Capitol Hill Bureau Chief
It's not happening. That's the message from Sen.-elect Joe Manchin's team in the face of rumors that West Virginia's Democratic governor is being wooed by Republicans to switch parties before he's sworn into the Senate next week.
"Joe Manchin is a life-long Democrat and he is not switching parties," said Melvin Smith, Manchin's communications director in West Virginia. "He wants to work with all sides -- Democrats and Republicans -- to move our state and nation forward. He is looking forward to going to Washington to do his part to help rebuild America."
Smith also told Politics Daily he is not aware of any direct efforts by Republicans to entice Manchin to the other side of the aisle.
His comments came in the wake of a Fox News report
, sourced to an unnamed Senate aide, saying that Republicans are trying to entice the governor to join their party. The offer reportedly involved Manchin's pick of committee assignments, which could eventually open the door to a lucrative coal-to-diesel power plant that would benefit coal-heavy West Virginia.
Manchin was elected last week to fill the vacancy left by the death of Sen. Robert Byrd. Although the popular governor enjoys a 70 percent approval rating in the state, he found himself locked in a tight race against Republican John Raese, mostly due to the local unpopularity of President Obama, who lost West Virginia by 13 points in 2008 and now has a 69 percent disapproval rating
in the Mountain State.
Related: Is Sen. Jim Webb Hinting at Party Switch?
Manchin made headlines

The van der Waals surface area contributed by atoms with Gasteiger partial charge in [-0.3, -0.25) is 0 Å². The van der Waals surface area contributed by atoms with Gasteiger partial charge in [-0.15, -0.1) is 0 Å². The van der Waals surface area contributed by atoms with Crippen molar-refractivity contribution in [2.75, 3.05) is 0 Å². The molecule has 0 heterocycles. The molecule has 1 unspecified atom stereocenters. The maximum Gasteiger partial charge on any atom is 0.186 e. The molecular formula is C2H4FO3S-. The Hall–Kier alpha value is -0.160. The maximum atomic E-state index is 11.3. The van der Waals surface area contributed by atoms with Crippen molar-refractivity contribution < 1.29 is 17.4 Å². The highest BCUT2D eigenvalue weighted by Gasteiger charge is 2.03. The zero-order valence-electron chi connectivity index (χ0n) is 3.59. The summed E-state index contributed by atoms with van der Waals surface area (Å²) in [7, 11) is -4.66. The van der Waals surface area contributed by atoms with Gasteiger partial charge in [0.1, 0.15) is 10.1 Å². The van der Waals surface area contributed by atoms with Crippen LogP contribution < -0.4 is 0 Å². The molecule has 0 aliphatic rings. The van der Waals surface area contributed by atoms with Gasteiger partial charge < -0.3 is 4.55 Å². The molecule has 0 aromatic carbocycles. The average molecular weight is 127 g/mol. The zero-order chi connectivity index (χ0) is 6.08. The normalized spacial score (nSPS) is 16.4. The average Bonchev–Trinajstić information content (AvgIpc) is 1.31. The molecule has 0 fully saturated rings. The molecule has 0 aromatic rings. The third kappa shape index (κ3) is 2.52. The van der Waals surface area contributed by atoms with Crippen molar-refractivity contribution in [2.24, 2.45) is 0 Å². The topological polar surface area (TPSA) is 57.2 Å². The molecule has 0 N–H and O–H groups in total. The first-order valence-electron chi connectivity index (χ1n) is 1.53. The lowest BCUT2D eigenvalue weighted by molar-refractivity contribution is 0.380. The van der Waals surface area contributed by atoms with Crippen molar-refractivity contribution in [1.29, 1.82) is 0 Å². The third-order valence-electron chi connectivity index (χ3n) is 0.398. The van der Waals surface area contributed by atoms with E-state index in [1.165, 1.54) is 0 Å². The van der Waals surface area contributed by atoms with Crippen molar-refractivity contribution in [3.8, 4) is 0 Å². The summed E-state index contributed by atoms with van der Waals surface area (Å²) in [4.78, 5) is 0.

in the weeks before the election when, in interviews with Politics Daily, he declined to endorse Obama for a second term or Sen. Harry Reid (D-Nev.) as Senate majority leader.
"Things have got to change," Manchin said when I asked him if he expects to endorse Obama for a second term. "People will have time to evaluate and make a decision over the next two years and four years."
He also distanced himself from Reid, who was in a tough race in Nevada against Sharron Angle at the time.
Now that Reid has won, Manchin will have to decide if he'll back him as the top Democrat in the Senate. He said in October that any leader has to support West Virginia's role as a coal producer to win his vote.
"This state has produced most of the energy for the East Coast," Manchin said. "We have produced the coal that's made the steel that's built the country and defended this country. We've done it all. We're willing to continue to do the heavy lifting, but if you don't understand that, don't look for my vote or support. I don't care who it is."
Reid, along with Obama, pushed this year for an energy reform bill that included a cap on carbon emissions, which would have increased costs for coal-fired power plants.
Despite Manchin's disagreements with his party's higher-ups in Washington, he said unequivocally in October that he would caucus with the Democrats in the Senate if he was elected. He also spoke repeatedly in public about his reasons for being a Democrat.
"Every time this country is in need, every time people have been hurt, every time people have been suffering," Manchin told a group of volunteers at the Democratic headquarters in Charles Town just before the election. "It's always been the Democratic Party to step in; we've always been there."
Although West Virginia remains a culturally conservative state, Democrats still outnumber Republicans
there by nearly 2-to-1. And despite Raese's late surge, Manchin defeated him by 10 points.